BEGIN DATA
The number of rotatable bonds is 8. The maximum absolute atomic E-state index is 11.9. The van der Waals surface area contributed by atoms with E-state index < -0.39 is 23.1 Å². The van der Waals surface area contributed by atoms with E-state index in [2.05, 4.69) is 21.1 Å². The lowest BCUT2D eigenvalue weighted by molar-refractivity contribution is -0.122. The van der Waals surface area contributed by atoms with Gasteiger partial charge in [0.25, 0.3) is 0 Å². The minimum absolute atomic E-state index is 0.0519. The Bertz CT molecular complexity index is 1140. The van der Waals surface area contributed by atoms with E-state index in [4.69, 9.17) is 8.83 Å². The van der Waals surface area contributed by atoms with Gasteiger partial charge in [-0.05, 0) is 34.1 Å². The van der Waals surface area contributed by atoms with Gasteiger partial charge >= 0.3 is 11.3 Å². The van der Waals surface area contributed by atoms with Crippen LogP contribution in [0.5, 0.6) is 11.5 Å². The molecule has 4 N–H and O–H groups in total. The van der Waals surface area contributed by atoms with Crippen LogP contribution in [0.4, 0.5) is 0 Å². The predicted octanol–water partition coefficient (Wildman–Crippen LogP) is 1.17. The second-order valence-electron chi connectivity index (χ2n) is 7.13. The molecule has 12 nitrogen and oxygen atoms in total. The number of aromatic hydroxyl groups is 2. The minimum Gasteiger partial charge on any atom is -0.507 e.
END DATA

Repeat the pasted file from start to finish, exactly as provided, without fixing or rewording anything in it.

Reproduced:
The number of rotatable bonds is 8. The maximum absolute atomic E-state index is 11.9. The van der Waals surface area contributed by atoms with E-state index < -0.39 is 23.1 Å². The van der Waals surface area contributed by atoms with E-state index in [2.05, 4.69) is 21.1 Å². The lowest BCUT2D eigenvalue weighted by molar-refractivity contribution is -0.122. The van der Waals surface area contributed by atoms with Gasteiger partial charge in [0.25, 0.3) is 0 Å². The minimum absolute atomic E-state index is 0.0519. The Bertz CT molecular complexity index is 1140. The van der Waals surface area contributed by atoms with E-state index in [4.69, 9.17) is 8.83 Å². The van der Waals surface area contributed by atoms with Gasteiger partial charge in [-0.05, 0) is 34.1 Å². The van der Waals surface area contributed by atoms with Gasteiger partial charge >= 0.3 is 11.3 Å². The van der Waals surface area contributed by atoms with Crippen LogP contribution in [0.5, 0.6) is 11.5 Å². The molecule has 4 N–H and O–H groups in total. The van der Waals surface area contributed by atoms with Crippen LogP contribution in [0.4, 0.5) is 0 Å². The predicted octanol–water partition coefficient (Wildman–Crippen LogP) is 1.17. The second-order valence-electron chi connectivity index (χ2n) is 7.13. The molecule has 12 nitrogen and oxygen atoms in total. The number of aromatic hydroxyl groups is 2. The minimum Gasteiger partial charge on any atom is -0.507 e.